Now this is likely to simply come off as hypocritical and condescending….but that hasnt stopped me or others before, so why let it stop us now. The face you see above is not of anyone in particular….well actually it is of someone in particular, but I dont know who that person is. But it does represent the newest, relatively powerful force in the world of sports, that of the internet fan.
For those of you who were away from your computers this weekend (and I hope that was most of you), you missed yet another round of “Tubby is gone, people are buying him out” type rumors. These rumors have popped up every so often over the past couple of months and are usually accompanied by some story about how “powerful” boosters with a lot of pull in the University are about to pay an astronomical sum of money in order to get Tubby Smith to leave so that the basketball program can be “taken back.” The source of these rumors changes, be it from the folks at Dynasty Defenders, some internet “insiders” or just people who heard from a friend who heard from Patrick Sparks’ girlfriend.
I am not here to discuss the truth or lack thereof of this story. I think there have been some movements by those with more money than sense to get Tubby to leave and I have always said that there was more to the possibility of him bolting (although not because of these boosters) than some would believe. Having said that, the conspiracy theories of Lee Todd and Mitch Barnhart working to get Tubby out at UK are just ludicrous. Those men are big fans of Tubby, as they should be, and he will be here until HE wants to leave.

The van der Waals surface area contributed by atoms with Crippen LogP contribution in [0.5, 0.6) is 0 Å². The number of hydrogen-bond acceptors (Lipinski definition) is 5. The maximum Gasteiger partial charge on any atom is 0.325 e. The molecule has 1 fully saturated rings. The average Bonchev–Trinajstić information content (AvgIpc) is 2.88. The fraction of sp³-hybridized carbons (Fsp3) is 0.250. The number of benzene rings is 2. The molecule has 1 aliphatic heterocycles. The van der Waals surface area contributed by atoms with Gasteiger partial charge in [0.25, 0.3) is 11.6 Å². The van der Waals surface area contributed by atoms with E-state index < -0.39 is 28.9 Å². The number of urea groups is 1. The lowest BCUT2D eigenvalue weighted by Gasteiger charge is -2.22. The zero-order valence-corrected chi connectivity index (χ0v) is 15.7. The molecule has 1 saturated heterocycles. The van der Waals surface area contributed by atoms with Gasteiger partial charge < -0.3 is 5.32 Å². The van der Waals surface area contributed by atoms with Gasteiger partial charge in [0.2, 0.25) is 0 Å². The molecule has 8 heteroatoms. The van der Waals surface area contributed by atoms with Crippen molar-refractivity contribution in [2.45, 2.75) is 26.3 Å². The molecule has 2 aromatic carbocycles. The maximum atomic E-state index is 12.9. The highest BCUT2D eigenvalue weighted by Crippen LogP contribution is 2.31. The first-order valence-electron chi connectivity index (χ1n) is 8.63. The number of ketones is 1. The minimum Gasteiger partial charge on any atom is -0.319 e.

But what we have found out recently is that the nameless internet poster now has garnered some power. Whether it is recruits saying they read message boards and take what they see to heart (both Dan Werner and 2007 recruit Patrick Patterson have both recently admitted to taking into consideration the tone of fan sites), coaches having to be asked about baseless rumors in interviews or Alan Cutler finding some random internet “source” to put on his radio show, random stories on the internet now have meaning. Thus anyone with a computer and with their mother’s password onto AOL can cause a controversy that can sweep a major college program, all without any ramifications and no accountability.
None of this is to say that message boards or blogs such as this are bad. But folks need to realize that there are consequences to what is said everywhere. Members of the UK Athletic Administration read all of these sites (including, bizarrely, this one), as they understand what is at stake. There is NO DOUBT that Kentucky has lost at least one and maybe more recruits due to the tone sat on these boards. In addition, at other schools, comments made on message boards have led to eligibility problems, investigations and in some cases, firings….all because a random person decided to let fly with his thoughts.
None of this is to say that these types of forums are negative developments. But the next time you and your buddies decide you want to blast Coach Smith or pass along a rumor you heard about when he may be leaving, it is important to remember that there are people paying attention. And what seems like no big deal to you could really lead to negative ramifications for the program you love.
Having said that, making fun of people like Dwayne Schintizius is always still allowed.